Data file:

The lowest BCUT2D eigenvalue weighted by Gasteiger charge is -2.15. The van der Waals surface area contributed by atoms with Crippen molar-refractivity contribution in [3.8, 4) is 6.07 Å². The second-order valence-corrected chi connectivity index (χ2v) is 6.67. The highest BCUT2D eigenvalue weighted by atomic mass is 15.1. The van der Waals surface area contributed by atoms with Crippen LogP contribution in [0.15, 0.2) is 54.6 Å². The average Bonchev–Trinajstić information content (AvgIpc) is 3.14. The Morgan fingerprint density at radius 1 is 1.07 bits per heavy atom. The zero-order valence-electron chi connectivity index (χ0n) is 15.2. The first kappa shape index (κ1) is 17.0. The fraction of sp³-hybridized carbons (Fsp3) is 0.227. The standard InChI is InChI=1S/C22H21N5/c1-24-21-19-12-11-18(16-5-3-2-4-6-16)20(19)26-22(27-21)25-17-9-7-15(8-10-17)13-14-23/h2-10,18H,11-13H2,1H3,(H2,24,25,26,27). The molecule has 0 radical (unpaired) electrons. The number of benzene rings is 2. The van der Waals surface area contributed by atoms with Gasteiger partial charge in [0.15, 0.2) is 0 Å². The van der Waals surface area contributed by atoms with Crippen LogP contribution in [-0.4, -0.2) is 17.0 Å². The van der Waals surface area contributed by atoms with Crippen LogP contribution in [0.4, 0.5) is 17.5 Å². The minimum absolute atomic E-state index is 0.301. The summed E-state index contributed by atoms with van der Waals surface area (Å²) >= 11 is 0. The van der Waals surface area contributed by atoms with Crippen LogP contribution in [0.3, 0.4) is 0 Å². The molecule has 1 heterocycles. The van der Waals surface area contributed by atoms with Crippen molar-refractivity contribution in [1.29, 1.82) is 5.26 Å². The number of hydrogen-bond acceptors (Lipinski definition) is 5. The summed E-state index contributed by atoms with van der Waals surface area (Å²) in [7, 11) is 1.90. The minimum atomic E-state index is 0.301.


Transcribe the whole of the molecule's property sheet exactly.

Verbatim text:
The lowest BCUT2D eigenvalue weighted by Gasteiger charge is -2.15. The van der Waals surface area contributed by atoms with Crippen molar-refractivity contribution in [3.8, 4) is 6.07 Å². The second-order valence-corrected chi connectivity index (χ2v) is 6.67. The highest BCUT2D eigenvalue weighted by atomic mass is 15.1. The van der Waals surface area contributed by atoms with Crippen LogP contribution in [0.15, 0.2) is 54.6 Å². The average Bonchev–Trinajstić information content (AvgIpc) is 3.14. The Morgan fingerprint density at radius 1 is 1.07 bits per heavy atom. The zero-order valence-electron chi connectivity index (χ0n) is 15.2. The first kappa shape index (κ1) is 17.0. The fraction of sp³-hybridized carbons (Fsp3) is 0.227. The standard InChI is InChI=1S/C22H21N5/c1-24-21-19-12-11-18(16-5-3-2-4-6-16)20(19)26-22(27-21)25-17-9-7-15(8-10-17)13-14-23/h2-10,18H,11-13H2,1H3,(H2,24,25,26,27). The molecule has 0 radical (unpaired) electrons. The number of benzene rings is 2. The van der Waals surface area contributed by atoms with Gasteiger partial charge in [0.15, 0.2) is 0 Å². The van der Waals surface area contributed by atoms with Crippen LogP contribution in [-0.4, -0.2) is 17.0 Å². The van der Waals surface area contributed by atoms with Crippen LogP contribution in [0.4, 0.5) is 17.5 Å². The minimum absolute atomic E-state index is 0.301. The summed E-state index contributed by atoms with van der Waals surface area (Å²) >= 11 is 0. The van der Waals surface area contributed by atoms with Crippen LogP contribution in [0.3, 0.4) is 0 Å². The molecule has 1 heterocycles. The van der Waals surface area contributed by atoms with Crippen molar-refractivity contribution in [1.29, 1.82) is 5.26 Å². The number of hydrogen-bond acceptors (Lipinski definition) is 5. The summed E-state index contributed by atoms with van der Waals surface area (Å²) in [7, 11) is 1.90. The minimum atomic E-state index is 0.301.